Day 39

Born in 1883, Randolph was the fourth of nine children to Churchill and Susan Flintoff of Hill House, Alnwick, Northumberland.

Before the war he was highly respected in Hull commercial circles and had been manager of Russell & Sons Coal Merchants Exporters on Marlborough Street for six years. He was a popular member of Hull Exchange. On the outbreak of hostilities he was commissioned into the 10th Battalion East Yorkshire Regiment, ‘The Commercials’, 1st Hull Pals.

Randolph was killed in action on 25th June 1916 close to ‘Bess Street’ and ‘Warley Avenue’ trenches opposite Serre, when a bombardment disturbed buried gas cylinders and their deadly content was released into the lines. Perhaps ironically, Lieutenant Flintoff was the battalion Gas Officer and was renowned for taking great care to protect his men from gas. He is buried at Bertrancourt Military Cemetery; he was 33 years old.

His death compounded the family misery. Randolph’s brother, Arthur, had emigrated to Australia in 1909 and had enlisted to fight with the Imperial Force there. He served in Egypt before being sent as part of invasion fleet aiming to seize control of the Dardanelles and Gallipoli. He was killed in action on 1st May 1915.



Born in July 1889, Arthur was the fourth of five children to Richard and Charlotte North of 122 Adelaide Street, Hull. His father was a Railway Ferryboat Man, and before the war Arthur worked as a Dockside Labourer. When the call went out for men to fight for King and Country, Arthur was among the first to respond queuing outside Hull City Hall in the first week of September 1914 to join the fledgling 10th Battalion East Yorkshire Regiment, ‘The Commercials’, 1st Hull Pals.

The battalion trained throughout 1915 and left Devonport bound for Alexandria, Egypt at the start of December. They served there in a garrison on high alert in case the Turks chose to attack the Suez Canal. After suffering the burning heat of day and crippling cold of the desert nights for ten weeks, the Pals left Port Said on February 29th 1916 bound for Marseilles and then the train north to the trenches of the Western Front.

On 25th June 1916 a fierce German barrage, itself a response to the British artillery’s onslaught in the days leading up to the 1st July attack on the Somme, completely obliterated the front-line trenches held by the 10th Battalion opposite Serre. During the bombardment, buried cannisters of poison gas ready to be used against the Germans were damaged and leaked into the firebays and dugouts where the men huddled against the storm.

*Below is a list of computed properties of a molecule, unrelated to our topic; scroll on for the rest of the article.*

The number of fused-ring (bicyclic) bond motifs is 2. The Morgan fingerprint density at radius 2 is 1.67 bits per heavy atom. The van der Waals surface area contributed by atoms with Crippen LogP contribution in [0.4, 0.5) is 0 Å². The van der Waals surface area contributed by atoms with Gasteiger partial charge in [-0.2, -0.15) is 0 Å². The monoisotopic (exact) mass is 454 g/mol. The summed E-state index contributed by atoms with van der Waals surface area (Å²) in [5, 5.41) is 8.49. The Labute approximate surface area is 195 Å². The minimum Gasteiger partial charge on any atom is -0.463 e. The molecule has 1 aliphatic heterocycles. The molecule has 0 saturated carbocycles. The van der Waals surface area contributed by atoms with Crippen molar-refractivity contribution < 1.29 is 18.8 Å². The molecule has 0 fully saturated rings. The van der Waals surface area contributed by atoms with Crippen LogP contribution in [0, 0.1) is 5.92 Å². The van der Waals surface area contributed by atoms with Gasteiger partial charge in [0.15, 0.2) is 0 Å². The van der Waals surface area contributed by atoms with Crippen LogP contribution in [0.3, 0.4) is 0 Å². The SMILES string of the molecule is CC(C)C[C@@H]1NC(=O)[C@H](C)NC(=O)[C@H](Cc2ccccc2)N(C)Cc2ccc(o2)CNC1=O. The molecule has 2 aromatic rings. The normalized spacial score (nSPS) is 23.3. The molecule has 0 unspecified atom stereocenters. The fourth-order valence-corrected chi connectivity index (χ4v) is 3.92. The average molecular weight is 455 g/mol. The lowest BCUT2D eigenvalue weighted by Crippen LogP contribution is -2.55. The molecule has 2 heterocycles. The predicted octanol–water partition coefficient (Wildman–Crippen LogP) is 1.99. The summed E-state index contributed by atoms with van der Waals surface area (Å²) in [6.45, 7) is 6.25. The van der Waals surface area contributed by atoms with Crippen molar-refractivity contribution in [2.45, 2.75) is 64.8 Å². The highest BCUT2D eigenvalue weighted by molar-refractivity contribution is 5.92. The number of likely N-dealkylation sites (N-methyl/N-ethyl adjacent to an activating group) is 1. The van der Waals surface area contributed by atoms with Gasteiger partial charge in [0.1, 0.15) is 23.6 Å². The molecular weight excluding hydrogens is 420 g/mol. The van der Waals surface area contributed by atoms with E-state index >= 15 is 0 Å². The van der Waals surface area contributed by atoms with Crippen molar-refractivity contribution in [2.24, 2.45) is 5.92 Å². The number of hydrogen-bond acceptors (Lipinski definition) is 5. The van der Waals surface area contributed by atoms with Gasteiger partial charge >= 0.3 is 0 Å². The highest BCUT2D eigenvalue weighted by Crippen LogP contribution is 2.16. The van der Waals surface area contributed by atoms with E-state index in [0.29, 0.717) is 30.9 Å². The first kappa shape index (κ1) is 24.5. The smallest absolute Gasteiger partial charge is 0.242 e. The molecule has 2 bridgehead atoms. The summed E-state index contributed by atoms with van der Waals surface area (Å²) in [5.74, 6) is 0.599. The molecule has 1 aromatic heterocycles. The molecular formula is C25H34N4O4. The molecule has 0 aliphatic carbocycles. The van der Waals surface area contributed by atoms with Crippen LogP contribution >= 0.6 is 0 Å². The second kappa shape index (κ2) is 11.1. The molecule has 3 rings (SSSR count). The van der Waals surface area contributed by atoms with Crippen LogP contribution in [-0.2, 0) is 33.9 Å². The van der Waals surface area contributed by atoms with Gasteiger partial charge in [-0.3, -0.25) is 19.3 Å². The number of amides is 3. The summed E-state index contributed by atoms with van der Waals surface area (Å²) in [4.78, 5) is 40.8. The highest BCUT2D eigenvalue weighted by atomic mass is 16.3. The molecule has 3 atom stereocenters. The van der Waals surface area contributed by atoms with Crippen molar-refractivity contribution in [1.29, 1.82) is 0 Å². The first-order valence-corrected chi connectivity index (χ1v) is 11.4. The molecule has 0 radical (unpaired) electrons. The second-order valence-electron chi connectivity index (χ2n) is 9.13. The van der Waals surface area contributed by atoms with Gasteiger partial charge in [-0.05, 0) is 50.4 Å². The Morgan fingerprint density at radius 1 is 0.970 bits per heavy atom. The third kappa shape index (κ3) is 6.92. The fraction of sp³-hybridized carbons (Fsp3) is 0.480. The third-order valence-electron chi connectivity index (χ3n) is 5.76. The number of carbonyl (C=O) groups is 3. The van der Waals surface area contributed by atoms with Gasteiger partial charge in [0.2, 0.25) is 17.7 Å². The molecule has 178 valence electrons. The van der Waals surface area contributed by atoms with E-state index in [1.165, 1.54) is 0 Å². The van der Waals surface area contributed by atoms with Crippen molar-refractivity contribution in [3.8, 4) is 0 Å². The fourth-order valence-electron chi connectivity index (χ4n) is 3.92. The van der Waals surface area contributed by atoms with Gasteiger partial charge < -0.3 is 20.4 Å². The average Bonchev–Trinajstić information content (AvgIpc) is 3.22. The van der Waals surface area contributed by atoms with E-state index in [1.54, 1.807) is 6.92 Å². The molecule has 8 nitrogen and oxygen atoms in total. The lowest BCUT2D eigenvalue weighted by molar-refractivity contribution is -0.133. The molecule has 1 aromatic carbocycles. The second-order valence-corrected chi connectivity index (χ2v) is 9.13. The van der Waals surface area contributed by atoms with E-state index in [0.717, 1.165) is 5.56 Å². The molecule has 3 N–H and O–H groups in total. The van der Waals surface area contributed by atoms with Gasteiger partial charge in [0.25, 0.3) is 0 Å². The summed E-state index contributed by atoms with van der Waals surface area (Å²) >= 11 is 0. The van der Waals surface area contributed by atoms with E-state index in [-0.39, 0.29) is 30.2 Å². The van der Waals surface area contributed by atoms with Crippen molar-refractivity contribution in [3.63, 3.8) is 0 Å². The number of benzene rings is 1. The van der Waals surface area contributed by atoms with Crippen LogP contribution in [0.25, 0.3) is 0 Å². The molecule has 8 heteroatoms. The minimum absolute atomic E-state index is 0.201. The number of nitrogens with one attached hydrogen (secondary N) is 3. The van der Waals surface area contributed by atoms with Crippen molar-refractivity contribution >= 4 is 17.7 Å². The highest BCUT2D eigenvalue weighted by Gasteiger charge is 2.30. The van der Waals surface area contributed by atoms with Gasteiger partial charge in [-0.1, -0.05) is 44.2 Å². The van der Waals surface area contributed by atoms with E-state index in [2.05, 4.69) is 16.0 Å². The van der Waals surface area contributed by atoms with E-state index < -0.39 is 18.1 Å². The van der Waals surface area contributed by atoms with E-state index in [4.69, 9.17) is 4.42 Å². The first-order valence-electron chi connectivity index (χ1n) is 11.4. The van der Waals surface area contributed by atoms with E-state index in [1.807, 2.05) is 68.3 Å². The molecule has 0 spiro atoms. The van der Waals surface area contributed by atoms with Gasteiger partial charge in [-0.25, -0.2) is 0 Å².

Arthur died as a result of breathing in gas from his own battalion’s supply. He is buried at Bertrancourt Military Cemetery; he was 26 years old.




Born 24th November 1881, the second of four children, to George and Eliza Caley of 8 East Park Avenue, Hull. Samuel married Ada Tasker at St. James’ Parish Church in Sutton on 23rd December 1908 and the couple moved to 3 Ivy Villas, Middleburg Street where they had a son, Charles, in 1910.

A Merchant’s Clerk before the war, he enlisted at Hull City Hall joining the 10th Battalion East Yorkshire Regiment, ‘The Commercials’, 1st Hull Pals.

Having arrived in France via Egypt in March 1916 Samuel moved into the front line trenches opposite Serre with the 10th battalion on 24th June. They were to hold the line in the build-up to the impending attack on┬áthe Somme. In the days prior to the 1st July the British artillery pounded the German trenches with hundreds of thousands of shells, and the German’s responded in kind. The men who had endured the 4th June bombardment soon found themselves blasted by another. Samuel was killed by shellfire on 25th June 1916 and is buried at Bertrancourt Military Cemetery. His name appears on the Hull Stevedore’s Society Roll of Honour in Oddfellows Hall; he was 25 years old.

Ada Caley eventually remarried and died in 1982.




Born in 1893, the eldest son of Frederick and Florence Spink of Bridlington. Cecil attended Bridlington Grammar School and went on to study at Cambridge achieving a BA and LL.B. He was employed as an Articled Solicitor in his father’s Law Practice before the war, but was commissioned as a 2nd Lieutenant in the 10th Battalion East Yorkshire Regiment, ‘The Commercials’, 1st Hull Pals.

He was killed during the 4th June 1916 bombardment of the front line trenches east of Engelbelmer. Cecil is buried at Bertrancourt Military Cemetery, and his name appears on both the Bridlington War Memorial and the Priory Church Memorial. He was 24 years old.